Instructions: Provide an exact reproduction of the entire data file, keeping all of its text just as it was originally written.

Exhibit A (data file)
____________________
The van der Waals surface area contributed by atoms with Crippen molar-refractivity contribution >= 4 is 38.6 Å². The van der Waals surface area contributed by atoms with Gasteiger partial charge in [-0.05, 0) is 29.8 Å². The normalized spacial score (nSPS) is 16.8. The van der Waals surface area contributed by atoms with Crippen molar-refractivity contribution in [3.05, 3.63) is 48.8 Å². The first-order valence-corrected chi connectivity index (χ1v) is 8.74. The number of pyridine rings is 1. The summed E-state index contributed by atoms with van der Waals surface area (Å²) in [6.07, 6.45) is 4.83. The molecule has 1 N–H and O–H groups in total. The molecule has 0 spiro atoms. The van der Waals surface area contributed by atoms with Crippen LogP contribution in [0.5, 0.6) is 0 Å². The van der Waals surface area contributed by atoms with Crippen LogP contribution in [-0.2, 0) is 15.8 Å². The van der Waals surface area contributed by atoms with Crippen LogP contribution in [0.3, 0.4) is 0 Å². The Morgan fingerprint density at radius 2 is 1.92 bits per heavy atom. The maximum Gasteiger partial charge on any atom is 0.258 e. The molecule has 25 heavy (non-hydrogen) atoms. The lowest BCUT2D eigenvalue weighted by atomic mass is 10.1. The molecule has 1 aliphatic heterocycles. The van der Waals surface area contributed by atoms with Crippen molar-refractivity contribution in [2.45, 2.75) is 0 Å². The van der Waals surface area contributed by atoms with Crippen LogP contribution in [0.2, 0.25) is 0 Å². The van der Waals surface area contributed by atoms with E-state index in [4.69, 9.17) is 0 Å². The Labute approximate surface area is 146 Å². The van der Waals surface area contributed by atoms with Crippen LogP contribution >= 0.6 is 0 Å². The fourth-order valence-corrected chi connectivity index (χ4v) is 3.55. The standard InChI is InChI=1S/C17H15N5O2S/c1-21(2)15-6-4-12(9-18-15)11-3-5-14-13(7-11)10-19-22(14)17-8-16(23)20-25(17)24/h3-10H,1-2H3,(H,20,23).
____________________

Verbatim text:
The van der Waals surface area contributed by atoms with Crippen molar-refractivity contribution >= 4 is 38.6 Å². The van der Waals surface area contributed by atoms with Gasteiger partial charge in [-0.05, 0) is 29.8 Å². The normalized spacial score (nSPS) is 16.8. The van der Waals surface area contributed by atoms with Crippen molar-refractivity contribution in [3.05, 3.63) is 48.8 Å². The first-order valence-corrected chi connectivity index (χ1v) is 8.74. The number of pyridine rings is 1. The summed E-state index contributed by atoms with van der Waals surface area (Å²) in [6.07, 6.45) is 4.83. The molecule has 1 N–H and O–H groups in total. The molecule has 0 spiro atoms. The van der Waals surface area contributed by atoms with Crippen LogP contribution in [0.5, 0.6) is 0 Å². The van der Waals surface area contributed by atoms with Crippen LogP contribution in [-0.2, 0) is 15.8 Å². The van der Waals surface area contributed by atoms with Crippen LogP contribution in [0.3, 0.4) is 0 Å². The Morgan fingerprint density at radius 2 is 1.92 bits per heavy atom. The maximum Gasteiger partial charge on any atom is 0.258 e. The molecule has 25 heavy (non-hydrogen) atoms. The lowest BCUT2D eigenvalue weighted by atomic mass is 10.1. The molecule has 1 aliphatic heterocycles. The van der Waals surface area contributed by atoms with Crippen molar-refractivity contribution in [2.45, 2.75) is 0 Å². The van der Waals surface area contributed by atoms with Crippen LogP contribution in [0.2, 0.25) is 0 Å². The van der Waals surface area contributed by atoms with E-state index in [4.69, 9.17) is 0 Å². The Labute approximate surface area is 146 Å². The van der Waals surface area contributed by atoms with Crippen LogP contribution >= 0.6 is 0 Å². The fourth-order valence-corrected chi connectivity index (χ4v) is 3.55. The standard InChI is InChI=1S/C17H15N5O2S/c1-21(2)15-6-4-12(9-18-15)11-3-5-14-13(7-11)10-19-22(14)17-8-16(23)20-25(17)24/h3-10H,1-2H3,(H,20,23).